In my book, Mastering Uncertainty in Commodities Trading, the key insight I had during my trading apprenticeship was about discovery that the holy grail of market speculation is within: "this game was not so much about mastering the markets or statistics or even the charts as much as it was about mastering oneself. In speculation, markets are the external reality, but what decides the game's outcome is the inner process that determines one's actions."
Our actions depend on the way we perceive that external reality and how we understand its changes. But the problem of how we know things goes beyond the domain of investing; it is central to everything we do in life. The big word for this is epistemology — the "science" of how we know. It is one of the core mysteries of life which, the more we question it, the farther we drift away from the certitudes we embraced in our teenage years.
Defending dogmas, not open debateThis is where one would expect our institutions of higher learning to lead the charge and provide us with the most accurate, best refined understanding of our world. They may do so on the margins, but in the mainstream, it seems that they ossify around dogmas which then become so entrenched that they are not even allowed to be questioned. Instead of true knowledge, they tend to produce groupthink, which can diverge so far from the common sense about reality that they become patently absurd.
One of the most stunning examples of this, is the idea that men can get pregnant. A recent poll by WPA Intelligence found that as many as 29% of female democrats (with or without college education) believed that the statement, "Some men can get pregnant," was true. But as many as 36% of college educated female democrats believed that some men can get pregnant.
Doubling your risk of stupidIn 2021, 39.1% of women in the U.S. had college education, and if the same is true of female democrats, that would imply that "only" 17.7% women democrats without college education believe that men can get pregnant, vs. 36% for college educated ones. In other words, college education more than doubles democratic women's inclination to believe that some men can get pregnant. How can that even be? What kind of intellectual environment produces this lunacy? In a recent piece, professor Jonathan Turley sums up this environment, based on a number of surveys of students in US colleges and universities:
- About 65% of students fear sharing their opinions in classrooms or on campuses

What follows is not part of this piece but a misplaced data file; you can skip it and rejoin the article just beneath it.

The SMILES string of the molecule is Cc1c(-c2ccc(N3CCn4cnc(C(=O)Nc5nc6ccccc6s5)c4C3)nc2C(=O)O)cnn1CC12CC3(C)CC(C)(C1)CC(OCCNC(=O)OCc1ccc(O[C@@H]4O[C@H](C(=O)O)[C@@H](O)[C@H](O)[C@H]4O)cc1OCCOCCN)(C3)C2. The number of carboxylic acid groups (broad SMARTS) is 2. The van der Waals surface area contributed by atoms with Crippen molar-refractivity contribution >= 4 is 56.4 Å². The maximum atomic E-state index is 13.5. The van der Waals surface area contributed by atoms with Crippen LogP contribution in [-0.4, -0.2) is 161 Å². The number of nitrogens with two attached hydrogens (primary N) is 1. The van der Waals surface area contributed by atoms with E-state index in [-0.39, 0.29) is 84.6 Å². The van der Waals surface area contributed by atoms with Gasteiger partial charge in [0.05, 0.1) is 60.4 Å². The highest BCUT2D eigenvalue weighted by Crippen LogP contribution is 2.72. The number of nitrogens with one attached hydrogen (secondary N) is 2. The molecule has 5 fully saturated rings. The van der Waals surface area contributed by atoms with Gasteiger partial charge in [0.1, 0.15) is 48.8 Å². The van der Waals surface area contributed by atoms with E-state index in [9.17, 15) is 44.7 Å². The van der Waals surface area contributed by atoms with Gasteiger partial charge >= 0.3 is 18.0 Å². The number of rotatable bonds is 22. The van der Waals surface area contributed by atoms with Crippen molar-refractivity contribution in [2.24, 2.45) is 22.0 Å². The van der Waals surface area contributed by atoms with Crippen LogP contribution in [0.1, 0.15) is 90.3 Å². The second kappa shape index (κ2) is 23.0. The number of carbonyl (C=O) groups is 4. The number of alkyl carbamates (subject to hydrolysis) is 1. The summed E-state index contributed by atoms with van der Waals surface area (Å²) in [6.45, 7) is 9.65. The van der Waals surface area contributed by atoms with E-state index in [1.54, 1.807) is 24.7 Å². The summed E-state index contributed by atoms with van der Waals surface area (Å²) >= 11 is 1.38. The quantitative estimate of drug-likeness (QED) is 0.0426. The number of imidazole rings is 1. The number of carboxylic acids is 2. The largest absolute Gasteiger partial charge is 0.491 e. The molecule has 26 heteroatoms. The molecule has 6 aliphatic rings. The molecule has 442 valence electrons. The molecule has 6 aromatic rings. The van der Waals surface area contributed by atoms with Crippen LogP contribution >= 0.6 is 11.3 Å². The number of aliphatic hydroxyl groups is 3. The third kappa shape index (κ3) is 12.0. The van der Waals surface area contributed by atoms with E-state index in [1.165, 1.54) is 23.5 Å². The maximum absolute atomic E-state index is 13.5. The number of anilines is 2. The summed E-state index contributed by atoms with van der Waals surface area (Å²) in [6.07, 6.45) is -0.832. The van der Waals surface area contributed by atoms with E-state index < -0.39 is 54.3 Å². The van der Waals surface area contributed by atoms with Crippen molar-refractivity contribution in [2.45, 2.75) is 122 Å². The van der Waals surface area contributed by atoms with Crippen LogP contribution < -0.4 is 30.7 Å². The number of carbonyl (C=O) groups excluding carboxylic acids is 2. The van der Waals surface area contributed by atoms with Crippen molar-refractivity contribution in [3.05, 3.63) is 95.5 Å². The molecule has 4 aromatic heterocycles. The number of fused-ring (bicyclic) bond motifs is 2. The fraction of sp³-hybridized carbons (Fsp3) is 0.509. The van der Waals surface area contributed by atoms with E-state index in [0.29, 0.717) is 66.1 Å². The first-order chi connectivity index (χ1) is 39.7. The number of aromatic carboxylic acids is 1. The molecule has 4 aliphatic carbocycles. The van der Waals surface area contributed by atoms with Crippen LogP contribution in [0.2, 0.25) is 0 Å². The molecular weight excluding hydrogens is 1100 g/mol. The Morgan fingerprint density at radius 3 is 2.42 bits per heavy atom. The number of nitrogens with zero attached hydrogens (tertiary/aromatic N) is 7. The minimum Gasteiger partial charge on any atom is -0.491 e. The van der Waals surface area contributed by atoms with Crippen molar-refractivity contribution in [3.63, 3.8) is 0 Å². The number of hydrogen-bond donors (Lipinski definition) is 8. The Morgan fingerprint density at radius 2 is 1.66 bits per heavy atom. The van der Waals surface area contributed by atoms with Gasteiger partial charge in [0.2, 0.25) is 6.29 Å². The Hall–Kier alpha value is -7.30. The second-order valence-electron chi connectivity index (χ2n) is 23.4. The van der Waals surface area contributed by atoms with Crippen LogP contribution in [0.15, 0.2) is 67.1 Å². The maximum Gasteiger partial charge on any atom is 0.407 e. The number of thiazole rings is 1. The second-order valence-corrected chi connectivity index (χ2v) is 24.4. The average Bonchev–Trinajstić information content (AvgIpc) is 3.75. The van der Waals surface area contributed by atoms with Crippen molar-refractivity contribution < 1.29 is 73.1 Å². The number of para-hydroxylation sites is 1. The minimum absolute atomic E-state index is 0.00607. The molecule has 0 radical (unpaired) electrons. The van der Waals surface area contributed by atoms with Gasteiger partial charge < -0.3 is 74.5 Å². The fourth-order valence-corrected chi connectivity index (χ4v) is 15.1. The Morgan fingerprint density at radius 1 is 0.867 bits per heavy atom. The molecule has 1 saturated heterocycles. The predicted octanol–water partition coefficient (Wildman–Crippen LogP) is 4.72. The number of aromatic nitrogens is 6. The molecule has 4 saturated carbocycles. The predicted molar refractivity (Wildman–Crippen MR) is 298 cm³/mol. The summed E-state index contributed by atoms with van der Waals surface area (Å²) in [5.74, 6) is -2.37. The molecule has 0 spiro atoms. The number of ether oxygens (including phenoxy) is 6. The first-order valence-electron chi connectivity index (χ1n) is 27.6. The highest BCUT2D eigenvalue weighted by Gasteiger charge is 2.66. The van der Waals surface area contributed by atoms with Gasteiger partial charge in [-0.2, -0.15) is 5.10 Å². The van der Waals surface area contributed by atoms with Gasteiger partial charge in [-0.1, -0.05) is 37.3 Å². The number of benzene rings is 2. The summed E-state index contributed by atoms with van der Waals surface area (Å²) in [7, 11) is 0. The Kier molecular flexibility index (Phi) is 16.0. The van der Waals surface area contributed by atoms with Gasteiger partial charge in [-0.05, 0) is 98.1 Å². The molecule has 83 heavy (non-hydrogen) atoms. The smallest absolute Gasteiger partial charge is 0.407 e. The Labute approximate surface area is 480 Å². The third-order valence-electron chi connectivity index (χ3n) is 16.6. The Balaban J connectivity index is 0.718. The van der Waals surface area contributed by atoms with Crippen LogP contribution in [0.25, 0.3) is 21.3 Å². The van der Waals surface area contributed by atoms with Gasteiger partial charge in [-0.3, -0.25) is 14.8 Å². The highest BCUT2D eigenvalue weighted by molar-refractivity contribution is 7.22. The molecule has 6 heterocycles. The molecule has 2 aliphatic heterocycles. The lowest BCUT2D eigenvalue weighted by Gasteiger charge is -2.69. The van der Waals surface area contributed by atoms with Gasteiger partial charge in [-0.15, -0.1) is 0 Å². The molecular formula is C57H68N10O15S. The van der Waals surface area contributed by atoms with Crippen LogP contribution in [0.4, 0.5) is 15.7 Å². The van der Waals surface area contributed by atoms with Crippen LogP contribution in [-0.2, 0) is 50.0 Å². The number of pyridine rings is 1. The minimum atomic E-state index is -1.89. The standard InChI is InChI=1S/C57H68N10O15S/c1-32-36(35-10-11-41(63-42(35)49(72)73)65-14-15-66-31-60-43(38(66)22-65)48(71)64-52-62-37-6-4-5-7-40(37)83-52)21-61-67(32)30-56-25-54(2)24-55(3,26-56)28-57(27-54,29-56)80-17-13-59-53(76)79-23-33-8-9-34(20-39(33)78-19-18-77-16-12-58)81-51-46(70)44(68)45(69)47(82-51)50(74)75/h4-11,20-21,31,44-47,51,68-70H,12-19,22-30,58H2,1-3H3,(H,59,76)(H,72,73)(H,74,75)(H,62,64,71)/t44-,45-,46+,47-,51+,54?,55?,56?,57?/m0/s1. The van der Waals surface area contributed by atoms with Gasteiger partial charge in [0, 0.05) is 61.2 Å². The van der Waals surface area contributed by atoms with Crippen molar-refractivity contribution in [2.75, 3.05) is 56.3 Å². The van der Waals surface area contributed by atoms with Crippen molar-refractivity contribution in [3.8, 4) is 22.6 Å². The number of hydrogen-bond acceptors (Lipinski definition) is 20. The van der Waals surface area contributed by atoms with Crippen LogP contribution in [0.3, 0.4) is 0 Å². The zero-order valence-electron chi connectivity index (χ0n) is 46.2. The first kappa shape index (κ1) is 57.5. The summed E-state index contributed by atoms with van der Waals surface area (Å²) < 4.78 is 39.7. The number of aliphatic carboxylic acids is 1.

- Some academic deans believe that free speech protections do not apply to offensive or disingenuous speech
- Some student publications are explicit that opposing free speech falls within the protection of free speech
- 66% of students believe it is OK to shout down and silence a speaker to stop them from expressing an unwelcome view
- 23% of students believe it is OK to use violence to stop free speech
- More than half of all university departments don't have a single registered Republican; overall, registered Democrats outnumber registered Republicans by 10 to 1
Free speech was once sacrosanctI came to live in the United States from the Communist block in late 1980s. At that time, the cultural environment upheld free speech as sacrosanct. Suggesting any limitations on free speech would have been rejected outright and viewed with great suspicion. Somehow, this has been turned on its head in the intervening decades, and the trend accelerated under the Obama years.
Today, the institutions of higher learning and professional "journalists" clamor for a clampdown on any speech they dislike for whatever reason. Saying that only women can get pregnant can be a career-ending transgression. This is creating an environment where open discussion falls silent and discovery of knowledge gravitates around politically imposed orthodoxies, no matter how misguided or destructive they may be. Extinguishing knowledge, perverting culture and incubating dystopia.
In this environment, tweeting that "all lives matter" as everyone else screeched, "black lives matter," could cost a college professor his job. This same zealotry equally stifles needed debates on important issues like public health, safety of vaccines, climate, renewable energies, economics, monetary policy and questions of war and peace. But the potential harm from universities goes well beyond merely silencing the heretics and stifling open debate.
In my last post, I highlighted the role of British universities including Cambridge, Oxford, Nottingham, Bath and the Imperial College of London in contributing to economic devastation with their November, 2019 policy paper, “Absolute Zero.” Not only do they recommend closure of all airports in Britain, phasing out all construction, steel production and consumption of red meat, they also make suggestions about the ways to manipulate the British public to acquiesce to these changes.
Recall, the Imperial College of London and their excellent pandemic predictor Neil Ferguson also produced the massively inflated Covid 19 casualty projections; Oxford University created the extremely flawed AstraZeneca vaccine and the University of East Anglia has been at the forefront of whipping up climate alarmism by deliberately fabricating temperature records. In this sense, institutes of higher learning are not only culpable in distorting the process of knowledge discovery, and the society’s culture with it — they should be held accountable for the destructive policies they recommend or justify.
Alex Krainer is the creator of I-System Trend Following and publisher of daily TrendCompass reports:
daily commentary and trading signals covering over 200 key financial and commodity markets.
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